Had the chance yesterday to go flying with some friends up around the Central Cascades as we got a nice clear day finally. I went with my Sony A7R2 for its in-camera lens stabilization and my Zeiss 55/1.8 lens for its fast aperture and great rendering. With the settings on Continuous AF, Steady Shot set at 55mm and burst mode, I got mostly keepers.
Had the chance recently to fly around Mt Rainier and St Helens around sunset. I was really struck by how the devastation around Helens looked from the air. Sony a7r and Zeiss 16-35mm Mike Reid Photography #mtsthelens35years #mtsthelens
I had been meaning to hike up here for sunrise for quite some time. By mid last week, however, I had exhausted my list of companions, so I went alone. Weather was supposed to be good; Clouds clearing off and temps around 20 with winds gusting to 30mph. I was also curious about some of my new winter gear and how it would perform. So off I went to Heather Meadows parking lot. No recent snowfall, and the snow on the ground was crunchy, so I went with my Sorels and no snowshoes. My other gear choices:
- Big Agnes Copper Spur UL1 tent – I knew I would need something freestanding but didn’t think I would need my Mountain Hardwear Trango Assault.
- Zpacks 10 degree down bag and Thermarest Xlite Xtherm pad.
- Arcteryx Naos 55 pack
- Mountain Hardwear Phantom and Ghost Whisperer Jackets with Transition Windstopper underneath.
- Arcteryx Windstopper shell pants with Windstopper tights underneath.
- Delorme inReach satellite beacon
- Sony a7r camera and Zeiss 21, 50 and 100-300 lenses with Gitzo 0540 tripod.
Climb to Artists Point was uneventful, except maybe wishing they would open the road up with so little snow. I’ve always seen the WSDOT as being a flexible organization. 🙂
At the top, the wind came on strong. I tried pitching my tent in two spots and it blew itself inside out. I lashed it to a tree while I looked for a better location. Scouting around, I noticed a group of tents near the parking lot which was under several feet of snow. I went back to gather my stuff to join them. It turns out that seeing me, the guys camped there set out to come see if I was ok. We met in the middle. They helped me with my tent aka wind sail and we camped together against a bluff that blocked the wind sort of. They had used a sled to bring up an ample supply of Coors which we dove into.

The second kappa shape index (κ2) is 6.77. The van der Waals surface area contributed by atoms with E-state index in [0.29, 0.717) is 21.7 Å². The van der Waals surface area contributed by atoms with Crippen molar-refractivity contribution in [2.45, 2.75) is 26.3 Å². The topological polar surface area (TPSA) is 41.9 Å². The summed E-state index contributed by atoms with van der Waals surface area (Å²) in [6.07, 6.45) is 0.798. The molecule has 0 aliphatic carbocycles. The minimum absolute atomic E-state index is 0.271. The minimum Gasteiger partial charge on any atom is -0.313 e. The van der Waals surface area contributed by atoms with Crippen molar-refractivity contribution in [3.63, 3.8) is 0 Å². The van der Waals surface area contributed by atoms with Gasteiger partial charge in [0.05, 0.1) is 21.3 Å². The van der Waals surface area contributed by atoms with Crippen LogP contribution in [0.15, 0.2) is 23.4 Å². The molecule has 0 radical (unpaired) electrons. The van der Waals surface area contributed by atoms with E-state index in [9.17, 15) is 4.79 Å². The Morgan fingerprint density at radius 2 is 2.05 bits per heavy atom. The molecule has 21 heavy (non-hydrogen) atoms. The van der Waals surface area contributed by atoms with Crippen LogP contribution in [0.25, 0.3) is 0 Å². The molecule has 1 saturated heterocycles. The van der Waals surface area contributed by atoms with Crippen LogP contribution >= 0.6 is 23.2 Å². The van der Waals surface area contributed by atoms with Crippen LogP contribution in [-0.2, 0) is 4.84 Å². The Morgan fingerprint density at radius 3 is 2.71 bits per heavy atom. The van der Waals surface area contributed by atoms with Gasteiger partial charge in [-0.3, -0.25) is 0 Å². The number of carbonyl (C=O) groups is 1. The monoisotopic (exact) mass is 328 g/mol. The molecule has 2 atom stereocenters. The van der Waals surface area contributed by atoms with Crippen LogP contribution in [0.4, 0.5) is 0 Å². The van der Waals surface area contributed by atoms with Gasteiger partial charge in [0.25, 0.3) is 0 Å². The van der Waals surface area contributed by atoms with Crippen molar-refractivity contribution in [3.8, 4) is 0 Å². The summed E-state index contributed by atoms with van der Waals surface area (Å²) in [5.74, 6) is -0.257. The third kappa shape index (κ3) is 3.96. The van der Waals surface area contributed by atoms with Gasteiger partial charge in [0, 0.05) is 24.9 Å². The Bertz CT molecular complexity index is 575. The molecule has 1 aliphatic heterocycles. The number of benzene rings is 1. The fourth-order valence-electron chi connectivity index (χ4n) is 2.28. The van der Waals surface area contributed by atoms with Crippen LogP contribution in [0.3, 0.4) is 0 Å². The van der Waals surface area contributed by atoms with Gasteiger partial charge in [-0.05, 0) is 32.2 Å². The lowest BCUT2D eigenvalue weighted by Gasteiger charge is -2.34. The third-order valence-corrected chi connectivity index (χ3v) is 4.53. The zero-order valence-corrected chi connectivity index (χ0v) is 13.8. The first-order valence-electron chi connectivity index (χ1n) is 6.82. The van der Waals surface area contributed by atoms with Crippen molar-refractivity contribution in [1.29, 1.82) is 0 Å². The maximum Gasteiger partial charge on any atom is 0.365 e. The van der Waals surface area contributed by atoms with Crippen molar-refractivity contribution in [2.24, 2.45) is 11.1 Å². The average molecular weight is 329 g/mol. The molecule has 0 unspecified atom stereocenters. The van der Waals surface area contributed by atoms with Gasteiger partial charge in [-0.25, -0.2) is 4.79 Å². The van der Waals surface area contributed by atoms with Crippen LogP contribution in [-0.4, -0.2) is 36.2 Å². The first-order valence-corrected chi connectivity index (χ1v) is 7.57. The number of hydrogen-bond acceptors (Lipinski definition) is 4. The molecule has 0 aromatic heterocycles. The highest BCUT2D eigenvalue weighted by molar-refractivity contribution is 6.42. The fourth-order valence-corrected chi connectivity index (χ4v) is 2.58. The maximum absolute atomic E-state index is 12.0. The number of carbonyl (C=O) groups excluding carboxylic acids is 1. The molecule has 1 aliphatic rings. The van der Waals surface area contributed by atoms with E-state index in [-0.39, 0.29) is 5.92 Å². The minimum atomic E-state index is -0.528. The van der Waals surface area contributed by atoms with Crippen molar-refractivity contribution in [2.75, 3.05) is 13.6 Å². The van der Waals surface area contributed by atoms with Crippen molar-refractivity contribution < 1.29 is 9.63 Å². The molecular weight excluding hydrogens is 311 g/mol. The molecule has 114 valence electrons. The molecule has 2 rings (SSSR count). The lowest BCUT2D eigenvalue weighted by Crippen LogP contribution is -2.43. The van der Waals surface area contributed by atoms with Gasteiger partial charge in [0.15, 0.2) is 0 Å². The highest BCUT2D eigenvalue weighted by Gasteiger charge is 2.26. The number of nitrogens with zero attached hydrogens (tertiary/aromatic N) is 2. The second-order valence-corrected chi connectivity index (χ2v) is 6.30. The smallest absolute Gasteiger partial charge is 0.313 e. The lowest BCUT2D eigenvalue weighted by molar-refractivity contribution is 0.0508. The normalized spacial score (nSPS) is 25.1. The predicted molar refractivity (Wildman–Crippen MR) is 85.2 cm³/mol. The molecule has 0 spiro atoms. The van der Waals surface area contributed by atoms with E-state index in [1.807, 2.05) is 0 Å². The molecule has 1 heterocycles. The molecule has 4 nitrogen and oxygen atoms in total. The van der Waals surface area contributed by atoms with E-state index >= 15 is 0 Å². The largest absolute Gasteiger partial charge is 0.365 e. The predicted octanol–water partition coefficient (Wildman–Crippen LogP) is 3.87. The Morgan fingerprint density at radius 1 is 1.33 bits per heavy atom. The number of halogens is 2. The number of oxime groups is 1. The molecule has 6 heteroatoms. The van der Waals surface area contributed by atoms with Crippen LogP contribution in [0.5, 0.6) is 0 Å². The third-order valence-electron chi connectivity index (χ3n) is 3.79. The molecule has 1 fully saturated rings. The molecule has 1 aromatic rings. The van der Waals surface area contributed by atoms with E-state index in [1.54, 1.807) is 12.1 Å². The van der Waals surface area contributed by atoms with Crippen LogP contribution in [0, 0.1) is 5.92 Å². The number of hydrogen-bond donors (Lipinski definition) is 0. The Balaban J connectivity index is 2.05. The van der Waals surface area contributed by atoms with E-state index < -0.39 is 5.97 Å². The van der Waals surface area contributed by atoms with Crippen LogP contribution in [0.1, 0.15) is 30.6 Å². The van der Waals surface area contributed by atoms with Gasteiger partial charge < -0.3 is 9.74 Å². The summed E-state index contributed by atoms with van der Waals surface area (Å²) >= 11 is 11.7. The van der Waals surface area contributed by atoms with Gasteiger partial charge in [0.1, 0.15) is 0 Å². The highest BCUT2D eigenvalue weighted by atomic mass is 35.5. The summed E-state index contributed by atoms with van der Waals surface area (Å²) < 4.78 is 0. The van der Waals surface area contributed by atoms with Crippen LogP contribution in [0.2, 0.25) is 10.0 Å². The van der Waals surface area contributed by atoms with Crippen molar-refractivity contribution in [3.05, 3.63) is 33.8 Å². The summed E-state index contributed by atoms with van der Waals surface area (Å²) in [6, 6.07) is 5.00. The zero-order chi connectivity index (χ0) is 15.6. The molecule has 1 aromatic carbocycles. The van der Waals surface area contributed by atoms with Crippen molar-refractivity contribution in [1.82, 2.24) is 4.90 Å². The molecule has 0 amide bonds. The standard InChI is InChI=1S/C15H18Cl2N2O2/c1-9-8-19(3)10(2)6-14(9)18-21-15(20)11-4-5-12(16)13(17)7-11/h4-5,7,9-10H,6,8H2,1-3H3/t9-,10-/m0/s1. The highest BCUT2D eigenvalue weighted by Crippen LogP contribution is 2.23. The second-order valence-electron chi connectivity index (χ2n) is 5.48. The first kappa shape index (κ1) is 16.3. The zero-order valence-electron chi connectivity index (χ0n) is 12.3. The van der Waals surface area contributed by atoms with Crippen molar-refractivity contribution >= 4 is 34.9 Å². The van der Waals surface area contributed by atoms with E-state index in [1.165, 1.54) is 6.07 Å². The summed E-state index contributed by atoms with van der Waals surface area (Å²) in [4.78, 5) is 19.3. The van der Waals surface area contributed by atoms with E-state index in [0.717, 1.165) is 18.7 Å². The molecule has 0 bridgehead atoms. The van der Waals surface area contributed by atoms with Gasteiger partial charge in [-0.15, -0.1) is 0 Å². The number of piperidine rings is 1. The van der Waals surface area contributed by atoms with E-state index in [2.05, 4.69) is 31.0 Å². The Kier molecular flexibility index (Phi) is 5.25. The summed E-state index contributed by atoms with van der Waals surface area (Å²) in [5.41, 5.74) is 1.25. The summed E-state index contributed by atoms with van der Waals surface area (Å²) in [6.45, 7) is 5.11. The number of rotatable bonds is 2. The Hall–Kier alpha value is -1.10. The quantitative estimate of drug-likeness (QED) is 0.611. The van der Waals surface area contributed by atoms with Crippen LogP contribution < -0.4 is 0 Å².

With me in it, my tent was bending 20 degrees or so in the wind, but I eventually fell asleep. I was warm enough, figuring the wind chill at about 0 degrees.
I got up early and got some nice shots of Baker with alpenglow coming on at sunrise. I went back and thanked my new compadres and packed up. As I was heading down, scores of skiers were heading up. The new day looked spectacular.
Google maps said about 2.5 hours from Seattle, which was about right. I arrived and contemplated napping until the clouds burned off but decided to be true to my goal and got sorted out and geared up. I put on my Sorels and started hiking up the ski trail to Artist’s Point, my goal. The trail reports never seem to give an accurate idea of the climbing involved. I was soon taking several breaks to inconspicuously gasp.
Why I was being inconspicuous I have no idea. I looked around and marveled at the silence and calm. Then I noticed a small group a long way down the hill from me. That got me motivated and off I went. About 3/4s up I was tired of postholing so I put on my snowshoes which made the going a lot easier.
To sum up, I got to the point, saw little except low ceiling clouds. The small party of 20somethings caught up with me. We headed back down and I caught this nice vista of Mount Shuksan peaking out from under the clouds. Soon my nap awaited 🙂